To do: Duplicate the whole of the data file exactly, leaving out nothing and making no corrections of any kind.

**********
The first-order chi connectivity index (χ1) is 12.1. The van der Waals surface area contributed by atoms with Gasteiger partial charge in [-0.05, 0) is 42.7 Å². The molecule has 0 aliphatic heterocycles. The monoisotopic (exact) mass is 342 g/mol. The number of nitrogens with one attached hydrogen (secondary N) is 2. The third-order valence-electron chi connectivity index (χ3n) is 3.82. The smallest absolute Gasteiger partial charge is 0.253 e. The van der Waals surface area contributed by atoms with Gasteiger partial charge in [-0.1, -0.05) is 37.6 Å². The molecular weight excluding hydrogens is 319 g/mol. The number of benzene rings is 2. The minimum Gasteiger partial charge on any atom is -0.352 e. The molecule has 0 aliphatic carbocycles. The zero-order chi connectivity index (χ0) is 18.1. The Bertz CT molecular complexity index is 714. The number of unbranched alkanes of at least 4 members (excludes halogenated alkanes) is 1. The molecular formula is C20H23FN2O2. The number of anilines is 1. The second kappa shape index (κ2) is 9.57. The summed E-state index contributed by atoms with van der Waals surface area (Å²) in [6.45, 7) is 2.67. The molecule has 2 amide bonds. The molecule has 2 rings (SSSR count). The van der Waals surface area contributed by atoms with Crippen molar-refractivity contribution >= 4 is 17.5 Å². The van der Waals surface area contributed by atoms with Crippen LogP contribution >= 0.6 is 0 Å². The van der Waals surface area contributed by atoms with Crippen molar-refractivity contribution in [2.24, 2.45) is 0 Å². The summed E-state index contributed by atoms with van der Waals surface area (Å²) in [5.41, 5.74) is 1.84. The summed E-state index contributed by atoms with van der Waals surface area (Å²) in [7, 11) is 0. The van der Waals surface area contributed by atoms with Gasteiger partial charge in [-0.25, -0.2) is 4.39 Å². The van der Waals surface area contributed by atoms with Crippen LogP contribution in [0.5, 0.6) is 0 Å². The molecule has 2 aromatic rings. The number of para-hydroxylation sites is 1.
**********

The first-order chi connectivity index (χ1) is 12.1. The van der Waals surface area contributed by atoms with Gasteiger partial charge in [-0.05, 0) is 42.7 Å². The molecule has 0 aliphatic heterocycles. The monoisotopic (exact) mass is 342 g/mol. The number of nitrogens with one attached hydrogen (secondary N) is 2. The third-order valence-electron chi connectivity index (χ3n) is 3.82. The smallest absolute Gasteiger partial charge is 0.253 e. The van der Waals surface area contributed by atoms with Gasteiger partial charge in [-0.1, -0.05) is 37.6 Å². The molecular weight excluding hydrogens is 319 g/mol. The number of benzene rings is 2. The minimum Gasteiger partial charge on any atom is -0.352 e. The molecule has 0 aliphatic carbocycles. The zero-order chi connectivity index (χ0) is 18.1. The Bertz CT molecular complexity index is 714. The number of unbranched alkanes of at least 4 members (excludes halogenated alkanes) is 1. The molecular formula is C20H23FN2O2. The number of anilines is 1. The second kappa shape index (κ2) is 9.57. The summed E-state index contributed by atoms with van der Waals surface area (Å²) in [6.45, 7) is 2.67. The molecule has 2 amide bonds. The molecule has 2 rings (SSSR count). The van der Waals surface area contributed by atoms with Crippen molar-refractivity contribution >= 4 is 17.5 Å². The van der Waals surface area contributed by atoms with Crippen LogP contribution >= 0.6 is 0 Å². The van der Waals surface area contributed by atoms with Crippen molar-refractivity contribution in [2.24, 2.45) is 0 Å². The summed E-state index contributed by atoms with van der Waals surface area (Å²) in [5.41, 5.74) is 1.84. The summed E-state index contributed by atoms with van der Waals surface area (Å²) in [7, 11) is 0. The van der Waals surface area contributed by atoms with Gasteiger partial charge in [-0.25, -0.2) is 4.39 Å². The van der Waals surface area contributed by atoms with Crippen LogP contribution in [0.5, 0.6) is 0 Å². The molecule has 2 aromatic rings. The number of para-hydroxylation sites is 1.